Today is Fishermen’s Day in Russia!
Fishing and Fishermen in Russia
Today we are feting not just those who go out to their local watering hole with a rod or a reel for a quiet afternoon’s nap, but all those who trawl Russia’s 12 seas, 2 million rivers and 3 oceans to haul in catches of over 3 million tons of fish annually, making Russia one of the world’s top ten producers of fish.
If you want to know more about the Peculiarities of Russian National Fishing, do check out the film by the same name and its even funnier prequel about the Peculiarities of Russian National Hunting.
Fishing and fish remind me of an unfortunate evening last summer when I felt that I was truly stuck in a bizarre time warp. American friends of a cousin were over in Moscow for a large medical conference. They roped me into a dinner at some out-of-the-way restaurant, called, ominously (and I suspect not ironically) “The Collective Farm” organized by some of their fellow delegates: a 50-something surgeon called Rostislav Dmitrievich, and his wife Tatiana Ivanovna, who were stiff, formal and old-fashioned.
Memories of Fish Dinners Past
I was late, having come on from a meeting with my editor, and a good thing too, since I missed the first course: a lavish spread of traditional Russian zakuska: pickled mushrooms, pickled fish, pickled cucumbers, pickled garlic, and pickled diners, if their flushed cheeks and the half empty vodka bottle were anything to go by. The zakuska also featured the mandatory stale slices of brown bread, curling slightly at the ends, and a warm viscous homemade cranberry juice, which tastes like cough syrup, called “kliukva” and sulphurous mineral water from the Caucuses which tastes like rotten eggs.
Fishing is boring, unless you catch an actual fish, and then it is disgusting.
It was like an express train back to the late 1980s: during my misspent youth as a tour guide, I’d had that same meal from Tallinn to Tomsk a thousand times. It came as no surprise to me that the next course was mushroom julienne: a glutinous concoction of sour cream, mushrooms, salt, and cheese, which I had no doubt was more cholesterol than my cousin’s friends had consumed in the last month. Then we moved on to blini and (red) caviar, which everyone pretended was a massive treat. Then, tough, inedible beef (possibly the only red meat the doctors had consumed in this century) finishing up with melting ice cream.
Smoked Salmon Makes it All Worth It
“What has been the most…the most amazing thing about living in Russia for 17 years,” asked the lady doctor in a desperate attempt to force conversation during one of the numerous deeply awkward lulls.
“Affordable smoked salmon,” I answered promptly, which made everyone laugh for some reason.
I wasn’t completely kidding when I said that affordable smoked salmon is one of the highlights of living in Moscow…it is fantastic, although you buy it in chunks, rather than fillets, unless you go to the market yourself and are firm with the salespeople about how you would like it sliced (which if you are like me is thinly). They don’t tend to want to hear it from a girl, since fish is another one of those things, like shashlik, that is a predominately guy thing.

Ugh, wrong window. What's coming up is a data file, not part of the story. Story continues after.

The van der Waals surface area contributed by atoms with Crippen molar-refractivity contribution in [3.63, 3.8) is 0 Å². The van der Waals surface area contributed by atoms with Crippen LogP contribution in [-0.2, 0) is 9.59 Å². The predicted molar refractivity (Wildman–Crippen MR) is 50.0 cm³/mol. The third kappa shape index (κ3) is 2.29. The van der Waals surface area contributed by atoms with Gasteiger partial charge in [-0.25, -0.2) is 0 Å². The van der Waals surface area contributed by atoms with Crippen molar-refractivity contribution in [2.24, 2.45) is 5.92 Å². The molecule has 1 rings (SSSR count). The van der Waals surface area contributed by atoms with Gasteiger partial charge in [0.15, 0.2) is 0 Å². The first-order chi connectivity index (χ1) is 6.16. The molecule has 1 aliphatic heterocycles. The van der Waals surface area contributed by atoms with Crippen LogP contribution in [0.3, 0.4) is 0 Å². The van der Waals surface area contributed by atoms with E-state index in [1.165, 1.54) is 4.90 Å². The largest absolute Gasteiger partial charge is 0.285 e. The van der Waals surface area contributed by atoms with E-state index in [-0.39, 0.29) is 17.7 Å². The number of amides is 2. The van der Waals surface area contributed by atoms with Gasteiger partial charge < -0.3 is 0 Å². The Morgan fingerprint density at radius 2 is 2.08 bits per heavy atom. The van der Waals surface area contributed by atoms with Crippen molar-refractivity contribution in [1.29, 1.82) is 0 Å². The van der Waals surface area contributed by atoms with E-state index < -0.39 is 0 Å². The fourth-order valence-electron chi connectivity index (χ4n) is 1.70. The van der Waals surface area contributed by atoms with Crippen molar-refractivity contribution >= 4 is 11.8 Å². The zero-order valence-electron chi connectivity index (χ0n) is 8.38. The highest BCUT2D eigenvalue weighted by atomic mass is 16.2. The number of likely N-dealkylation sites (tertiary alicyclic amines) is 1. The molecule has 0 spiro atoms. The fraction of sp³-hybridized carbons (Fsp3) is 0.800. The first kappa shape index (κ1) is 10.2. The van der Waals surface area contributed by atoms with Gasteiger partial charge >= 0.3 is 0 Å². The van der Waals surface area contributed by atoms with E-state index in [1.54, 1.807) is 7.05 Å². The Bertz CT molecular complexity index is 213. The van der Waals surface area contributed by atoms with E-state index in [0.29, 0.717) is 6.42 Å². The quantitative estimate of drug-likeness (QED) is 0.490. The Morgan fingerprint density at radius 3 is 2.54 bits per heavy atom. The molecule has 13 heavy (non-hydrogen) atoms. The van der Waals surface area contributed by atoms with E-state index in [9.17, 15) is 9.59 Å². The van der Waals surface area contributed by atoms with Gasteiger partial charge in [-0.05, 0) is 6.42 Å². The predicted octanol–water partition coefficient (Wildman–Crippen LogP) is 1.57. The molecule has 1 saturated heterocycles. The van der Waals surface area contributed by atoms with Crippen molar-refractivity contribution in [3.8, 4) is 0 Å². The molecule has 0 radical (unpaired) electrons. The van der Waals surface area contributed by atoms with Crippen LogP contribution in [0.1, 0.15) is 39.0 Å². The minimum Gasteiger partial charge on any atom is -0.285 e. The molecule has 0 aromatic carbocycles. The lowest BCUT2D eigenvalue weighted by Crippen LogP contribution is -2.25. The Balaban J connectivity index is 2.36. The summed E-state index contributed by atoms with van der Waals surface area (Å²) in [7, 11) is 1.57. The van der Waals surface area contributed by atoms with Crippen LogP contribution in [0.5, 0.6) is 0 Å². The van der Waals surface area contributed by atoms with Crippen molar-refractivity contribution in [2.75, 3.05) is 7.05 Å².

Like the dried fish Borya from Zapolyarniy was kind enough to bring with him. Guys, for example, have a charming tradition of buying live crawfish (pictured below) boiling up a large pot of water and…well…I’m sure you can imagine the rest. Another fishy male bonding ritual is simply called “shrimp.” For “shrimp,” conditions are ideal if there is a major sporting event on television and all the women in the house have been banished elsewhere. Donning blue and white striped naval undershirts, the men spread newspaper over a coffee table in front of the television, boil shrimp in their shells, then spend the evening peeling, eating, and spitting out the hulls with copious amounts of beer. No cocktail sauce or anything. My freezer in Moscow is full of bags of these unshelled shrimp.
Then, there is caviar (which they prefer you don’t photograph:) HRH claims he was force fed black caviar as a child on the basis of its high protein count. When I first lived in Russia, we used to get a lot of from HRH’s colleagues in Astrakhan (and the less said about HRH’s colleagues from Astrakhan the better): like a whole kilo, which we would open and spoon straight from the tin, although I occasionally made an effort to do the thing properly: toast, some chopped hard-boiled egg, a little onion to bring out the flavor, and a dash of lemon juice, which is not the way the Russians do it. They serve caviar with sour cream and blini, which if you ask me (and no one ever ever ever does) is like taking a perfect vine-ripened tomato and dumping half a bottle of Stop & Shop French Dressing on it.
A metaphor that works for many things here come to think of it…